German Top Court Finds ECB's OMT Is Illegal, Then Promptly Washes Its Hands Of Final Decision
In what was a shocking and disappointing at the same time decision, overnight the German Constitutional court, which had been contemplating the legality of the ECB's still non-existent OMT program, conceived in July 2012 to prevent the collapse of the Eurozone and still only existing in Mario Draghi's head as it has zero legal documentation supporting it, said that, in its judgment, the ECB's Outright Monetary Transactions program likely exceeded the central bank's powers.
"There are important reasons to assume that [the OMT] exceeds the European Central Bank's monetary policy mandate and thus infringes the powers of the member states, and that it violates the prohibition of monetary financing of the budget," the German court said Friday. "Subject to the interpretation by the Court of Justice of the European Union, the Federal Constitutional Court considers the OMT decision incompatible with primary law," the German court said.
At that point it quickly washed its hand of the consequences of having founds the OMT illegal, and referred the final decision on the legality of the European Central Bank's bond-purchase program to the European Court of Justice, and in doing so gave the ECB a panel of judges that is more sympathetic to the OMT and the central bank's ability to conduct monetary policy as it sees fit. It also killed two birds with one stone: allowed Germans to claims internally that the OMT is illegal, while everyone else in Europe gets to pretend that the continent is solvent, and that the ECB can backstop sovereign bond purchases with an imaginary contraption that contrary to mass delusion, simply does not exist and would fall apart the second it is used for the first time.
The WSJ reports:
The European Court of Justice has traditionally sided with European Union institutions on their interpretation of EU law.
"The announcement should clearly reduce the Karlsruhe fear factor for the ECB," said Carsten Brzeski, an economist at ING Bank, referring to the city that is home to Germany's top court.
Friday's announcement "could either be a sign that the court has reached its legal limits on European issues or that the issue is so tricky and touchy that it is better to pass it on," Mr. Brzeski said.
The OMT is widely seen as a success. Spanish and Italian bond yields fell sharply after Mr. Draghi's July 2012 speech and subsequent creation of the OMT, and have remained low since. The pledge to buy bonds was so successful in shoring up investor confidence in the euro's future that the OMT has yet to be used.
But the program, which was vehemently opposed by Germany's central bank, raised concerns in Germany that the ECB was blurring the line between fiscal and monetary policy and making it easier for governments to backtrack on their commitments to reduce debt.
"The ECB reiterates that the OMT program falls within its mandate," the ECB said in a statement after the German court's announcement.
But German judges had a different view.
It remains to be seen if the Germans react to this decision in any way, although at this point it is safe to assume that things in Europe will continue on their unmerry path until finally one of the unintended consequences of the monetary union - such as completely social collapse and record poverty and unemployment - force one of the member nations to revolt on its own and finally bring the entire artificial construct crashing down.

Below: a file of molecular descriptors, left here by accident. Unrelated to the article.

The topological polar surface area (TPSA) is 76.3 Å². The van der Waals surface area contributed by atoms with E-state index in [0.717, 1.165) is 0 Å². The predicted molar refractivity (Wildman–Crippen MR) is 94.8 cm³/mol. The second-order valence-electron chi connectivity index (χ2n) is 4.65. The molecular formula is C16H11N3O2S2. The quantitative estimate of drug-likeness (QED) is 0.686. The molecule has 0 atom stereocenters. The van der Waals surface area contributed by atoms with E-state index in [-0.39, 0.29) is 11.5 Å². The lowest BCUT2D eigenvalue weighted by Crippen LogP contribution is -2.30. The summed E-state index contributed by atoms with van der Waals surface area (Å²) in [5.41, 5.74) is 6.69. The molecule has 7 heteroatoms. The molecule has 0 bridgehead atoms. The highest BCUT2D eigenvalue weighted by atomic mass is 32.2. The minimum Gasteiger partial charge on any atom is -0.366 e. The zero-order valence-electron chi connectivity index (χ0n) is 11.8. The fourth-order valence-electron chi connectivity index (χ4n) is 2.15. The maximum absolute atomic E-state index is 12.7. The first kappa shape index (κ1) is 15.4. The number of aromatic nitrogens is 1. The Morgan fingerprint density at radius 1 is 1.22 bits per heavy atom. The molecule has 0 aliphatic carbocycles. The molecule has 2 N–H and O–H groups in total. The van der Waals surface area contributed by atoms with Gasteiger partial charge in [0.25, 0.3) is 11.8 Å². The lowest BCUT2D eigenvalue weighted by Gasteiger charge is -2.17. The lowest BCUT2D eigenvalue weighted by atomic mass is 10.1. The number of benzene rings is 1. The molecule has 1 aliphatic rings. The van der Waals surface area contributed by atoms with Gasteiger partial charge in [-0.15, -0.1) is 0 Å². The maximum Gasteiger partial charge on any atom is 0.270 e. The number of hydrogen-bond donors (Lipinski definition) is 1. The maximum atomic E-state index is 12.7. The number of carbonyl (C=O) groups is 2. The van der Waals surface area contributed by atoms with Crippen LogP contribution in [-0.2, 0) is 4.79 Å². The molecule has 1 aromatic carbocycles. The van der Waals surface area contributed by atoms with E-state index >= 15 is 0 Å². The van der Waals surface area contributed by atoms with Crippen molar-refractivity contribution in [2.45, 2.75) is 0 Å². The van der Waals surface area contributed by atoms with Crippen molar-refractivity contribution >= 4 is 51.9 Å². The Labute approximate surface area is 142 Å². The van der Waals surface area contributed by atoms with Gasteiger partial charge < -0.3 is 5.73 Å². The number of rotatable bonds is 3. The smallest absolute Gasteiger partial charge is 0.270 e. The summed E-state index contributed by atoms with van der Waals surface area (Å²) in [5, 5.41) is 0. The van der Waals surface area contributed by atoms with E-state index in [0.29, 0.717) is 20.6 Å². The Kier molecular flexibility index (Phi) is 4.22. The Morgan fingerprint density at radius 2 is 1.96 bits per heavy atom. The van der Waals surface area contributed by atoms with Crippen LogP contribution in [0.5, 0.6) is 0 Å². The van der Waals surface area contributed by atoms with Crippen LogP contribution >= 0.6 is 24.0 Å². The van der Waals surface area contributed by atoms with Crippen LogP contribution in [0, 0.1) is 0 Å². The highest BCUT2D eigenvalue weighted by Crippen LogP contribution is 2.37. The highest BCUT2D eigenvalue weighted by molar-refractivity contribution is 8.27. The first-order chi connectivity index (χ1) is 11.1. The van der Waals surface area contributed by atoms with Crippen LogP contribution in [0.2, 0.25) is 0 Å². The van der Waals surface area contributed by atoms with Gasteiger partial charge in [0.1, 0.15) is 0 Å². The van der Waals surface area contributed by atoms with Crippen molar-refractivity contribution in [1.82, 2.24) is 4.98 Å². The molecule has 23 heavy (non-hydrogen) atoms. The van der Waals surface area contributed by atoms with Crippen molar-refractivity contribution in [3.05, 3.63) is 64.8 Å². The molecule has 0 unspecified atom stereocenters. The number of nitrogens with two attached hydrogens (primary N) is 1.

For those who wish to learn more, here is Open Europe's flash analysis of the Constitutional Court's decision:
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New Open Europe flash analysis: I’m the German Constitutional Court, get me out of here! Court sees ECB bond buying as illegal but refers questions to ECJ
Summary: The German Constitutional Court (GCC) – Bundesverfassungsgericht – has referred several questions surrounding the ECB’s Outright Monetary Transactions (OMT) programme to the European Court of Justice (ECJ). It is evident that the Court believes the OMT is illegal and incompatible with EU and, therefore, German law. However, the Court only has jurisdiction to rule on matters of German domestic law. It therefore argues that it must refer the key questions to the ECJ – the body which interprets EU law – given that the ECB’s mandate and any overstepping of EU treaties is obviously a question about EU law.
The ECJ is likely to side with the EU institutions and rule that the OMT is compatible with EU law, with the GCC likely to therefore say its hands are tied. Still, the decision throws new uncertainty into the fragile eurozone economy and could hamper the recovery. The GCC may also, in its interpretation of the OMT’s compatibility with German law, insist in new red lines - potentially limiting the level of purchases. This itself would severely restrict the role of the ECB.
What are the new developments?
Surprising news out of Karlsruhe this morning as the GCC has asked the ECJ to rule on whether the ECB’s OMT programme – a promise by the ECB to buy an unlimited number of government bonds if the eurozone crisis worsened – is “compatible with the primary law of the European Union”. The legality of the OMT is a hugely important issue given that it is widely seen as a key factor in stabilising the eurozone and preventing a break-up.
The Court stresses that it believes the programme does violate the law, but can be brought in line with the treaties.
“The subject of the questions referred for a preliminary ruling is in particular whether the OMT Decision is compatible with the primary law of the European Union. In the view of the Senate, there are important reasons to assume that it exceeds the European Central Bank’s monetary policy mandate and thus infringes the powers of the Member States, and that it violates the prohibition of monetary financing of the budget. While the Senate is thus inclined to regard the OMT Decision as an ultra vires act, it also considers it possible that if the OMT Decision were interpreted restrictively in the light of the Treaties, conformity with primary law could be achieved.”[]